Founder Acharya His Divine Grace
A.C. Bhaktivedanta Swami Prabhupada

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Obama and Arjuna: the Hanuman connection
By Vyenkata Bhatta Dasa   |  Jun 10, 2008

Barack Obama, Democratic candidate for President of the United States of America, has been compared to a number of great men before him.  The charismatic young politician has been likened to president John F. Kennedy and Abraham Lincoln, as well as to civil rights activist Martin Luther King Jr.  But here’s one that the mainstream media is not likely to catch: it seems Barack Obama has something in common with Lord Krishna’s dear friend and devotee Arjuna.

This Time Magazine White House Photo of the Day reveals that "amongst the things that Barack Obama carries for good luck are a bracelet belonging to a soldier deployed in Iraq, a gambler’s lucky chit, a tiny monkey god and a tiny Madonna and child."  Monkey god?  Is the small brass statue that Obama considers a luck charm, in fact a deity of Hanuman — a powerful demigod and dedicated devotee of the Supreme Lord? 

Maybe.  To be fair, the Time caption did not elaborate, it is hard to make out much detail in the photo, and there is a divine being in some Chinese Buddhist sects also known as a "monkey god."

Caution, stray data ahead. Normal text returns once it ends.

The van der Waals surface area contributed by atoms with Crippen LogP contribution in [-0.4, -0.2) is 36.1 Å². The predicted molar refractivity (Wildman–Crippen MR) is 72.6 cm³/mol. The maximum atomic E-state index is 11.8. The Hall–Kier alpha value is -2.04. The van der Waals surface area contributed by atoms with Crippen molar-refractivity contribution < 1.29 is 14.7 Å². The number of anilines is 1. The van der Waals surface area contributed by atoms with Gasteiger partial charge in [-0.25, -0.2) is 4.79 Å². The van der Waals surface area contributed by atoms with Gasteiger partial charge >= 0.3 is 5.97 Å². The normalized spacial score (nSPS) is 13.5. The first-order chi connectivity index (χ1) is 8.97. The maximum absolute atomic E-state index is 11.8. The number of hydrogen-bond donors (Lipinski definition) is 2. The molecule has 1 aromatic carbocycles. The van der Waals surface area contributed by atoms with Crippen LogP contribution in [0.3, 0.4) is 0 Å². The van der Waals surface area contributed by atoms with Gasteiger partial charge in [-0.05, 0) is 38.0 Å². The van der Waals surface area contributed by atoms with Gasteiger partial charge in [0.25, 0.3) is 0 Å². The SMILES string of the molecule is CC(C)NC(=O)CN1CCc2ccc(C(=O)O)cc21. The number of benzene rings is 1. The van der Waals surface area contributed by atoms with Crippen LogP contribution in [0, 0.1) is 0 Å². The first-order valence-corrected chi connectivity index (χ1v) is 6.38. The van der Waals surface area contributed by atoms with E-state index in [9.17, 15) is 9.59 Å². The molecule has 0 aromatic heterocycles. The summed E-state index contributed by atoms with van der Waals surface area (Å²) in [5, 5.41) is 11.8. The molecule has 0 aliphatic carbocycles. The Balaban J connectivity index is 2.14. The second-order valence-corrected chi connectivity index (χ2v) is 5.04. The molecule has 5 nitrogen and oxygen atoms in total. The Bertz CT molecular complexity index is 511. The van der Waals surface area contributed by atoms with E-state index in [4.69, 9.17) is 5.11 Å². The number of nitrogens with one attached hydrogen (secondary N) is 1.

In any event, one can’t help but think of the famous description of Arjuna given in Bhagavad-gita: "At that time Arjuna, the son of Pandu, seated in the chariot bearing the flag marked with Hanuman, took up his bow…" (1.20) 

Vaishnava commentators have expressed the significance of the Hanuman emblem on Arjuna’s chariot. 

"The emblem of Hanuman on the flag of  Arjuna is another sign of victory," Srila Prabhupada writes in his purport to this verse, "because Hanuman cooperated with Lord Rama in the battle between Rama and Ravana, and Lord Rama emerged victorious."

In carrying his little Hanuman deity with him wherever he goes, could Obama be following in Arjuna’s mighty footsteps? 

Of course, as interesting as the connection may be to Hindus, the devoutly Christian Obama would probably not view the little statue as anything more than a lucky trinket.  Still, in an increasingly pluralistic America, it might not hurt Obama to keep his mind — and pocket — open to the possibilities.